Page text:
Bulimia nervosa is an eating disorder characterised by binge eating (eating more than most people would do in a certain time period, often high calorie foods) and inappropriate compensating mechanisms (e.g. purging/vomiting, use of laxatives, extreme exercise) to prevent weight gain.
In order for a diagnosis of bulimia to be given an individual needs to have had recurrent episodes (at least twice a week for three months) of bingeing and compensating mechanisms. The onset of bulimia tends to be late adolescence to early adulthood.
• An episode of binge eating, in which more is eaten in a period than other people would consume, often sweet, high calorie foods, such as ice-cream or cake
• An episode to prevent weight gain eg self-induced vomiting or misuse of laxatives, diuretics or enemas, fasting /excessive exercise
• Vomiting and purging often leads to dietary and physical problems eg tooth enamel erosion, sore throat, digestion problems
• Body minerals loss often leads to fatigue and can be linked to swelling of legs and feet
• Individuals may eat in secret, then try to conceal the bingeing and compensating behaviour, (because of the sense of shame felt)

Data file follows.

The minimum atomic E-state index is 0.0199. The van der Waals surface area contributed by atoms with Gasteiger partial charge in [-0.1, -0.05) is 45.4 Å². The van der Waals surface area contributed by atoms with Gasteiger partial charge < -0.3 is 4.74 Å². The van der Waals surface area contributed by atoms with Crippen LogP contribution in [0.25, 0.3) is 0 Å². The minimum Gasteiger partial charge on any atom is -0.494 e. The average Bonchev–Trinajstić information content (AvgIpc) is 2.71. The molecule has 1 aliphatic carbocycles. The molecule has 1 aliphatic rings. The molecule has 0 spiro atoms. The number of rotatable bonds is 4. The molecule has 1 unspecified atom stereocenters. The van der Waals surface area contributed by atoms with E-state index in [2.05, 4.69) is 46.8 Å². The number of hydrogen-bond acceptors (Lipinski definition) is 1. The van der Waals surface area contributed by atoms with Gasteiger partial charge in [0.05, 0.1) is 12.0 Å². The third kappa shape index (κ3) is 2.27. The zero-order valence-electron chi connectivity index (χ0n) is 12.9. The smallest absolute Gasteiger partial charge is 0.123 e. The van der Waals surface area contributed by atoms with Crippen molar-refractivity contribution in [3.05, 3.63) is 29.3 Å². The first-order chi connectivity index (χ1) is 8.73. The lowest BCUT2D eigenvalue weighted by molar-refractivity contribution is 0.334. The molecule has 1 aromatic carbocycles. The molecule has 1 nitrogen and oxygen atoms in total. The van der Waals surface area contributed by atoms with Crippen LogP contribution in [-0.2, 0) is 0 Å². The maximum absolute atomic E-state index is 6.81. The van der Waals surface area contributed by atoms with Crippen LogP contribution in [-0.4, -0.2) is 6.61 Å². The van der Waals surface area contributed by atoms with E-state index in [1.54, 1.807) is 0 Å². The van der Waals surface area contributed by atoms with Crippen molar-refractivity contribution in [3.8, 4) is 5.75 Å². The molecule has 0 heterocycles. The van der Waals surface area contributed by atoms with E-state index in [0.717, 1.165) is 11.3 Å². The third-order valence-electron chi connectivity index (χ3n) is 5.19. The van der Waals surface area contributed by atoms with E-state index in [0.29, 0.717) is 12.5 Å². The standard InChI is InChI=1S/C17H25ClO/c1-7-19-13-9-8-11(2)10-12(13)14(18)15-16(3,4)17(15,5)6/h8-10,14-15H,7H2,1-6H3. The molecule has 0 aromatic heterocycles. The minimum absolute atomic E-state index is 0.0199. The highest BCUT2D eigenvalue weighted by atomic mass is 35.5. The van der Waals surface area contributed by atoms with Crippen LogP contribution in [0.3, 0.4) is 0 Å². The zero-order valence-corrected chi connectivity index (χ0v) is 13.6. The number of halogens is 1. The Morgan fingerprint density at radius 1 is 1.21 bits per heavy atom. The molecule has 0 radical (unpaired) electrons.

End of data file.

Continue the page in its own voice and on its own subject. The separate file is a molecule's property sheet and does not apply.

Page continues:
• In general, the way individuals judge themselves and their self esteem is largely influenced by body shape and weight
• Individuals may experience feelings of shame over their eating problems, and eat in secret to try and conceal symptoms
• Binge eating is often triggered by an individual feeling low and these negative feelings relating in some way to body weight, shape and food, experiencing stressors, or intense hunger following a period of restraint, (e.g. extreme dieting)
• During a bingeing episode, people commonly feel a sense of lacking control over eating
Treatment approaches may include counselling or therapy to help understand the reasons for abnormal eating; behavioural therapy may help find ways of regulating and normalising food intake. A psycho-educational approach can also help individuals understand the harmful effects of vomiting and laxative abuse.
If you or anyone you know may be affected, you can receive free mental health support via our Textcare and Support Forum services. Our helpline is also available on 0300 304 7000 6 pm – 11 pm.